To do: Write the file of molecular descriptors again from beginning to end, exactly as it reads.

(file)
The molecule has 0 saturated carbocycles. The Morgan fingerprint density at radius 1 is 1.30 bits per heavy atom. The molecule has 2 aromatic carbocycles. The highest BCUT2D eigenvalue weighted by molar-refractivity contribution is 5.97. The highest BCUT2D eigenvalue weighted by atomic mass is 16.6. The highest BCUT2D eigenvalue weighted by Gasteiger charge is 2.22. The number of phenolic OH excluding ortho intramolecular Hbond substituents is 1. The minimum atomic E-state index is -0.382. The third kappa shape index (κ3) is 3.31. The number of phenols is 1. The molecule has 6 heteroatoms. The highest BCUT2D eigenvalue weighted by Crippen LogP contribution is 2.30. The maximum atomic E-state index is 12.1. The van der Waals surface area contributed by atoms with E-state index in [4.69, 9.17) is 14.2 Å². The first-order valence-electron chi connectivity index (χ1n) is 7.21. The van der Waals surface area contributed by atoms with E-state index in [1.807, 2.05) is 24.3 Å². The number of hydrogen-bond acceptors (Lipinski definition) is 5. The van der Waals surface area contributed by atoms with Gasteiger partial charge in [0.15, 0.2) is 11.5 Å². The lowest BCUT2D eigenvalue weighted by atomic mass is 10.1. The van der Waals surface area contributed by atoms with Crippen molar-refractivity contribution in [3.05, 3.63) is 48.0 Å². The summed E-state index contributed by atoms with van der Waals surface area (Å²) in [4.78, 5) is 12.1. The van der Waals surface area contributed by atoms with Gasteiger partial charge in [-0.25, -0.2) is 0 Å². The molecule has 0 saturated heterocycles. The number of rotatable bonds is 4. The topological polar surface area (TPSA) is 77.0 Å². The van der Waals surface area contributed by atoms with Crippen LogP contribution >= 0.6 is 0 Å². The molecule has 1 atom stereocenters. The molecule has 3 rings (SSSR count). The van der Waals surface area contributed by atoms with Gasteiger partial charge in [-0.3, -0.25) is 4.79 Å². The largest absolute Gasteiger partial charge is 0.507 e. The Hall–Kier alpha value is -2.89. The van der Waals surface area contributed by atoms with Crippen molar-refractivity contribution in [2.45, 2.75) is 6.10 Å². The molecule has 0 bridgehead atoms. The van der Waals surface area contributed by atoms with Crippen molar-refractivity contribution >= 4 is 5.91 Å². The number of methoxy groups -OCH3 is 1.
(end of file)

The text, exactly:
The molecule has 0 saturated carbocycles. The Morgan fingerprint density at radius 1 is 1.30 bits per heavy atom. The molecule has 2 aromatic carbocycles. The highest BCUT2D eigenvalue weighted by molar-refractivity contribution is 5.97. The highest BCUT2D eigenvalue weighted by atomic mass is 16.6. The highest BCUT2D eigenvalue weighted by Gasteiger charge is 2.22. The number of phenolic OH excluding ortho intramolecular Hbond substituents is 1. The minimum atomic E-state index is -0.382. The third kappa shape index (κ3) is 3.31. The number of phenols is 1. The molecule has 6 heteroatoms. The highest BCUT2D eigenvalue weighted by Crippen LogP contribution is 2.30. The maximum atomic E-state index is 12.1. The van der Waals surface area contributed by atoms with E-state index in [4.69, 9.17) is 14.2 Å². The first-order valence-electron chi connectivity index (χ1n) is 7.21. The van der Waals surface area contributed by atoms with E-state index in [1.807, 2.05) is 24.3 Å². The number of hydrogen-bond acceptors (Lipinski definition) is 5. The van der Waals surface area contributed by atoms with Gasteiger partial charge in [0.15, 0.2) is 11.5 Å². The lowest BCUT2D eigenvalue weighted by atomic mass is 10.1. The van der Waals surface area contributed by atoms with Crippen molar-refractivity contribution in [3.05, 3.63) is 48.0 Å². The summed E-state index contributed by atoms with van der Waals surface area (Å²) in [4.78, 5) is 12.1. The van der Waals surface area contributed by atoms with Gasteiger partial charge in [-0.25, -0.2) is 0 Å². The molecule has 0 saturated heterocycles. The number of rotatable bonds is 4. The topological polar surface area (TPSA) is 77.0 Å². The van der Waals surface area contributed by atoms with Crippen LogP contribution >= 0.6 is 0 Å². The molecule has 1 atom stereocenters. The molecule has 3 rings (SSSR count). The van der Waals surface area contributed by atoms with Gasteiger partial charge in [-0.3, -0.25) is 4.79 Å². The largest absolute Gasteiger partial charge is 0.507 e. The Hall–Kier alpha value is -2.89. The van der Waals surface area contributed by atoms with Crippen molar-refractivity contribution in [2.45, 2.75) is 6.10 Å². The molecule has 0 bridgehead atoms. The van der Waals surface area contributed by atoms with Crippen molar-refractivity contribution >= 4 is 5.91 Å². The number of methoxy groups -OCH3 is 1.